The hefty size of the W Spann contribution, and its murky origins, highlights the growing prominence of groups like Restore Our Future, one of a wave of super PACs that are amassing hefty campaign war chests this year — unrestricted by any limits on how much they can collect from corporations and other wealthy donors. (A similar group, Priorities USA, was recently created by two former White House aides, including former Deputy Press Secretary Bill Burton, to aid President Barack Obama’s re-election bid.)
While it says it is independent of the Romney presidential campaign, Restore Our Future was created by three former top Romney political aides who have made little secret of their interest in boosting his presidential candidacy. “This is an independent effort focused on getting Romney elected president,” Spies, the former counsel to Romney’s 2008 presidential campaign, recently told the Washington Post.
The relationship between Romney and Restore Our Future was further underscored when, according to the Center for Public Integrity, Romney spoke at a private dinner in New York for Restore Our Future donors last month, shortly after attending a fundraiser for his presidential campaign at the posh Mandarin Oriental hotel.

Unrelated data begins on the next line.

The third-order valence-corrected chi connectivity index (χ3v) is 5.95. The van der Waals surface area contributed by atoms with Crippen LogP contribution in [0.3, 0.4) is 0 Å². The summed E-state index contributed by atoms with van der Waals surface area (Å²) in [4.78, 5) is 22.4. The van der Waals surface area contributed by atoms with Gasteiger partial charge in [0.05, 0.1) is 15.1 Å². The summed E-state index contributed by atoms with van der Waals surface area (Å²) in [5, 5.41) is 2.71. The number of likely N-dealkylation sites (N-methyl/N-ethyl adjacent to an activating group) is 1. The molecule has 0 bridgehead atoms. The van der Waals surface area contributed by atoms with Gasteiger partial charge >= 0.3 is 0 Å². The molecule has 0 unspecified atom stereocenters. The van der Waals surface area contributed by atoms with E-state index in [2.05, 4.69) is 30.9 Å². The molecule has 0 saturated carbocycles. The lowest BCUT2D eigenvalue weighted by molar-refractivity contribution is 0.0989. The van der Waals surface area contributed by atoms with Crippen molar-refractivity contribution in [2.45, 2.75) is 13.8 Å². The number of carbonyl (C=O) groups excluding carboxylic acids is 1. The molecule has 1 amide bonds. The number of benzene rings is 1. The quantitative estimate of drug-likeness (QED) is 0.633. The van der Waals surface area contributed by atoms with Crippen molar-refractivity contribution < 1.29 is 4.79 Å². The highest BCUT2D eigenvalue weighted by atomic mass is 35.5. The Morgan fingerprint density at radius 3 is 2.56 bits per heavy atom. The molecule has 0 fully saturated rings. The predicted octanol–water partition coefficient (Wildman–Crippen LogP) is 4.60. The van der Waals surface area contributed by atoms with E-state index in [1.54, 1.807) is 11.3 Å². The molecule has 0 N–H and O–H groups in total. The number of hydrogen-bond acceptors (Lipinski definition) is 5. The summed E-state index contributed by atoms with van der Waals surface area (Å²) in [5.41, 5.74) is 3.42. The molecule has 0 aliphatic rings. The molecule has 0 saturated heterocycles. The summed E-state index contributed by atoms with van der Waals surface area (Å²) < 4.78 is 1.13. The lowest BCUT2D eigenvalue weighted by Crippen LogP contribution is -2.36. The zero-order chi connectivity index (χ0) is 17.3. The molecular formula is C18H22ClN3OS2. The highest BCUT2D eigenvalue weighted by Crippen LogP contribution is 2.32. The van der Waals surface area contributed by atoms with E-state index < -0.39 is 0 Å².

(A Romney campaign official said by email that Restore Our Future is an “independent entity” and therefore the campaign could not comment on its contributions. “Mitt Romney follows both the letter of the law and the spirit of the law in all circumstances,” the official said.)
Last week, Restore Our Future filed its first report of 2012, disclosing that it had received $12.2 million during the first six months of the year. Among the contributors: four donors who contributed $1 million apiece, including John Paulson, the Wall Street hedge fund kingpin who made billions betting against the housing market, and two corporate partnerships listed at the Provo, Utah, address of Steven J. Lund, a former chief executive of Nu Skin Enterprises and a longtime Romney backer who has been a leader in the Mormon Church.
But the most intriguing of the million-dollar donations was from W Spann LLC. Its address was listed on the Restore Our Future campaign report as 590 Madison Ave., a 43-story, ultra-modern office building in the heart of midtown Manhattan.
But there is no public listing for any company called W Spann LLC at 590 Madison. A top executive of Minskoff Equities, the firm that manages the building, told NBC News that he had “never heard of” W Spann and that his management firm has no record of any such tenant.
A short paper trail